Mongolian Monkfish

Funk, rock, and soul music from New York City

Alive@Five – Featuring Shaggy 8/13/15

Posted by on Jun 27, 2015 in Gigs

Alive@Five – Featuring Shaggy 8/13/15

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Happy summer!! We¬†return to the stage at Downtown Stamford’s ‘Alive@Five’ on Thursday, August 13 at 5:00pm. We will perform before Shaggy!

Get ready for some brand new, ass kicking Monkfish tunes. We will have shirts, hats, and our new music available for purchase DURING OUR SET ONLY..

Tickets are $10 and can be purchased at the event. Open to all ages BEFORE 7:00pm. 21+ AFTER 7:00pm.

See you all there!

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Jazz up July 2014 6:30PM 7/30/14

Posted by on Jul 29, 2014 in Jazz Up, Press

Catch Mongolian Monkfish

Live at Jazz up July 2014

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Rock of ages: Three local bands from three different generations set to take the stage at Greenwich Town Party

Posted by on May 26, 2014 in Greenwich Town Party, Press

Rock of ages: Three local bands from three different generations set to take the stage at Greenwich Town Party

By Justin Pottle
Friday, May 23 2014

It takes playing small gigs at small clubs in front of tough crowds. It takes long days of practice and precious optimism. And it takes constant reinvention. Just ask Mongolian Monkfish, a group of Greenwich High School buddies who’ve graduated into the crowded Metro New York music scene. The Horn-laden funk sextet started as four neighborhood friends – vocalist Jamie Khalifa, bassist Nick Coletti, drummer Sammy Lebreton and guitarist Gianni Barbera – riffing on a Southern California reggae-rock.

“What we originally wanted to do was pretty easy with the four of us, but over the years we got bored with it,” said Lebreton. “We wanted to fill out our sound a little more, so we started experimenting.”

As they played shows in small venues throughout Fairfield County and New York, their sound, infulenced by other bands they met along the way, began to revolve toward R&B and funk. Two old friends, Ben Pinkert on trumpet and Oskar Perskaas on saxophone, and a new one, keyboardist Helena Martin, joined the roster.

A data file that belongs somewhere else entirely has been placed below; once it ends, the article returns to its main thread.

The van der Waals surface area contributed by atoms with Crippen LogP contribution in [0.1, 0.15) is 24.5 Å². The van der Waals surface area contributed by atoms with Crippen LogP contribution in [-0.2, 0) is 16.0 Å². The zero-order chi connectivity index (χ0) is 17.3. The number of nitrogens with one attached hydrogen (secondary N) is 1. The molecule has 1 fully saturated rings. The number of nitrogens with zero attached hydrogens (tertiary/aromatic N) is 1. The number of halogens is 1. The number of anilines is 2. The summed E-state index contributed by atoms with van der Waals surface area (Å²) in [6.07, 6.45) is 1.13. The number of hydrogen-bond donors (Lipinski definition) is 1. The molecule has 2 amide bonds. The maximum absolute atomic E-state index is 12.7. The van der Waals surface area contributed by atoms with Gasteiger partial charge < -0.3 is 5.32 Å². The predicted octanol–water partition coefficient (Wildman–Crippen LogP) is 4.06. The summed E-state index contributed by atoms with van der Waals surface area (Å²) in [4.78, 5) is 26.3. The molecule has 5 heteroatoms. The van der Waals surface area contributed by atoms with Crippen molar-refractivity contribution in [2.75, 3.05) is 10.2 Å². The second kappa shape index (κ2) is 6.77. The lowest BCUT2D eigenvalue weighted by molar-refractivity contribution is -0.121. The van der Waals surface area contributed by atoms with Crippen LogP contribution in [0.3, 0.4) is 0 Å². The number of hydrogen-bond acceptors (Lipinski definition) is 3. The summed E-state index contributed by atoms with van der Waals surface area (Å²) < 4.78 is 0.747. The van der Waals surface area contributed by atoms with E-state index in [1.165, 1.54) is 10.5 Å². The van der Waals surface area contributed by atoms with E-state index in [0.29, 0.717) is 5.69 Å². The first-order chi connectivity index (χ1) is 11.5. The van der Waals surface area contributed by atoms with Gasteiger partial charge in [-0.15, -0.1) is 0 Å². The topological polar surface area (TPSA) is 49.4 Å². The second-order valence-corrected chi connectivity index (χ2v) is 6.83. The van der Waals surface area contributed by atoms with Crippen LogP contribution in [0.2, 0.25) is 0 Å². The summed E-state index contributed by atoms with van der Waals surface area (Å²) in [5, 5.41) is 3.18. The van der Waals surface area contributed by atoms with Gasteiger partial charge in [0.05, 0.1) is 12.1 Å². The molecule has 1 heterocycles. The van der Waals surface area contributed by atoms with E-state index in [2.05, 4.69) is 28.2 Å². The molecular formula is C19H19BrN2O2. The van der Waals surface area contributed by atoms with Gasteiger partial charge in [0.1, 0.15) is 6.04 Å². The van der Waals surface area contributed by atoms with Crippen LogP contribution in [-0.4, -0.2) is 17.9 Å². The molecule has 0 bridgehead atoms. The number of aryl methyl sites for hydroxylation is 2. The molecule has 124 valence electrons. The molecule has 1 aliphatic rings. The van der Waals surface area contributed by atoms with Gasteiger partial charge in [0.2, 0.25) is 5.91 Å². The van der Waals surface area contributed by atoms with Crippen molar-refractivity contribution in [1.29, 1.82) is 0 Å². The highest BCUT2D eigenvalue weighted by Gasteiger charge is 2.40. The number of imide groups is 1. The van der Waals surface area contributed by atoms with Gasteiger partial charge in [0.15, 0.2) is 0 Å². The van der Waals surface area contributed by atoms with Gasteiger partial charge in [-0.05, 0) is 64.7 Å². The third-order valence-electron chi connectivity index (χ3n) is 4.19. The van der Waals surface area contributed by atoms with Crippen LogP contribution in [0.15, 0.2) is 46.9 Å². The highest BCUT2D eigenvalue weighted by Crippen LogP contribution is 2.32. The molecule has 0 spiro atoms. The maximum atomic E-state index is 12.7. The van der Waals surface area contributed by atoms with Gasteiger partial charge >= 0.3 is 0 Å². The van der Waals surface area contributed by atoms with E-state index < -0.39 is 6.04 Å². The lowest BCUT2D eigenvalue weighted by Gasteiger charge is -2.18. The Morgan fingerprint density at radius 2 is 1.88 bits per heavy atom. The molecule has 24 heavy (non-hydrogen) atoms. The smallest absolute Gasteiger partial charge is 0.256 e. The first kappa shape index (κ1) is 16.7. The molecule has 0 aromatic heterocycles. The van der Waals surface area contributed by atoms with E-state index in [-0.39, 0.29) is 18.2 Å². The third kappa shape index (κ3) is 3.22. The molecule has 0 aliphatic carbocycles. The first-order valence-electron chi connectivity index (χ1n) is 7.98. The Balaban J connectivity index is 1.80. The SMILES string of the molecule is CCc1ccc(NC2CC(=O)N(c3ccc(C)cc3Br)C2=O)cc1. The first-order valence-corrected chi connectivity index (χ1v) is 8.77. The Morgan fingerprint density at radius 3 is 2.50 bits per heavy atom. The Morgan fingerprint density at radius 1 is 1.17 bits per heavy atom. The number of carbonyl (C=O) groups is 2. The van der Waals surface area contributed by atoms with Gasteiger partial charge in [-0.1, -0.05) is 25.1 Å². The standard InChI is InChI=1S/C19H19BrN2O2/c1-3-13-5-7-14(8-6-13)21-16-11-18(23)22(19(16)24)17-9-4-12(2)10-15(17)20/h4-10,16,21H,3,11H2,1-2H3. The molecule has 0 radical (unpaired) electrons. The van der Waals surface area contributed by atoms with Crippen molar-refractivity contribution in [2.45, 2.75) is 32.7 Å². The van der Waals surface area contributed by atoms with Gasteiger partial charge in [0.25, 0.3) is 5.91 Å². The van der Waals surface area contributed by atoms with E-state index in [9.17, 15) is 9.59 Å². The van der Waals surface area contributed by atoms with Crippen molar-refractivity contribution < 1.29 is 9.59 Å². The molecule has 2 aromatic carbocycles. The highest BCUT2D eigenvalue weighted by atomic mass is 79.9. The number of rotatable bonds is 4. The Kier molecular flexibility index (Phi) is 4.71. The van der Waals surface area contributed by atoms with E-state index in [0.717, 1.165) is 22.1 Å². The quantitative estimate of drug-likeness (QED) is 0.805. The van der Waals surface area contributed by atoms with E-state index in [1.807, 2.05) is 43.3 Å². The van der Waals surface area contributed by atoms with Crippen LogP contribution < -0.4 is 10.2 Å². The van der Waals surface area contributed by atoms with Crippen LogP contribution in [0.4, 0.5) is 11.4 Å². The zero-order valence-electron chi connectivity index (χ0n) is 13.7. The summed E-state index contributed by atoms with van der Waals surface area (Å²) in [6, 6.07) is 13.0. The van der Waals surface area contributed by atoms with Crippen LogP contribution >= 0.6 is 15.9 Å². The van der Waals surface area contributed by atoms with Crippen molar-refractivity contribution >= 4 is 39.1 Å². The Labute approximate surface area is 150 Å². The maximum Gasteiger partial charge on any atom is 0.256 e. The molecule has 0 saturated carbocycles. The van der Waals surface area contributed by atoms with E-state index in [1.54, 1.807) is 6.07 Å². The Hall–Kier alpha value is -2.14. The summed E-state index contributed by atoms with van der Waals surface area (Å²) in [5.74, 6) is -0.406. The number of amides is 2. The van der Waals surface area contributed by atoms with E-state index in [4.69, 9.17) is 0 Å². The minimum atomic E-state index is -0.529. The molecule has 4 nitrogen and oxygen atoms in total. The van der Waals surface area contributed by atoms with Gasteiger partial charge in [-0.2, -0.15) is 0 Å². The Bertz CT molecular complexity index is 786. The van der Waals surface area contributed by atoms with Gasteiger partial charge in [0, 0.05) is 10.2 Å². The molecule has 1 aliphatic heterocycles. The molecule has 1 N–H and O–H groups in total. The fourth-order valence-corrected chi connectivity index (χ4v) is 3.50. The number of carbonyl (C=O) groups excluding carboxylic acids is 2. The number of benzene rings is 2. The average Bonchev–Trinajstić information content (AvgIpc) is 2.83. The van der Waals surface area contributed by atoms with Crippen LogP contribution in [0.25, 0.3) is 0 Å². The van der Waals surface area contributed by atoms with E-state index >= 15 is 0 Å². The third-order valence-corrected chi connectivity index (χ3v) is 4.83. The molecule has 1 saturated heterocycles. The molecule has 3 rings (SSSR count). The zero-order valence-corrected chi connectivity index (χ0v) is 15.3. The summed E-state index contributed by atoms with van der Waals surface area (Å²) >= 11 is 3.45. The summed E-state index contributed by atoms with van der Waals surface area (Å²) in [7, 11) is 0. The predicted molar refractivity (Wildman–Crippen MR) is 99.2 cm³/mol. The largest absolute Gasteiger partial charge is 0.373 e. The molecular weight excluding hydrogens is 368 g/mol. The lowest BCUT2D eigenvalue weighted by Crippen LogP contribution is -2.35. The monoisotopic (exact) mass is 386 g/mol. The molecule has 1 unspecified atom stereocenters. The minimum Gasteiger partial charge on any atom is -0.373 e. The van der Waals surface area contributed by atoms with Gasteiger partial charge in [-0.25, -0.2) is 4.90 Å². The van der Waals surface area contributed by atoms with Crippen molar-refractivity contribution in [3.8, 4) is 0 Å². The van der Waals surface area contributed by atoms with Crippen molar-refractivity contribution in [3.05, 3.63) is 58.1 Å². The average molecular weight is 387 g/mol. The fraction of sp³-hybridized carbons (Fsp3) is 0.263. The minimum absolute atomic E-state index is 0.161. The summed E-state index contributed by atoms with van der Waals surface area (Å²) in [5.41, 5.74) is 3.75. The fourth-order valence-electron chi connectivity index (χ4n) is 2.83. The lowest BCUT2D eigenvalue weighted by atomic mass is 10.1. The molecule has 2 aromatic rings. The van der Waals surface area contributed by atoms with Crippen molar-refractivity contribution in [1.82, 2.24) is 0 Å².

“We took the edge off the guitars, turned down the distortion,” said Coletti.

“It’s a more mature sound,” Pinkert chips in.

Lebreton’s quick to interject: “But we still rock out.”

Now, despite playing together for several years, the band remains in flux. But that’s not a bad thing – Mongolian Monkfish deftly passes from their early hard-charging funk to a more nostalgic, AM radio sound – sometimes in the span of a single song. They’re all working towards finding a sweet spot, the band says.

They’re all working towards finding a sweet spot, the band says. “We’re all pulling back a little,” said Coletti. But the band, now in their mid-20s, says they’ve got their priorities figured out.

“Even if we don’t get a lot done in our practices or when we’re recording,” said Pinkert, “it’s never a waste of time.”

That ideal, playing music for music’s sake, isn’t a new or inaccessible one. And even for those who long ago gave up a life on tour and on stage for steady employment and a mortgage, its effect isn’t lost.

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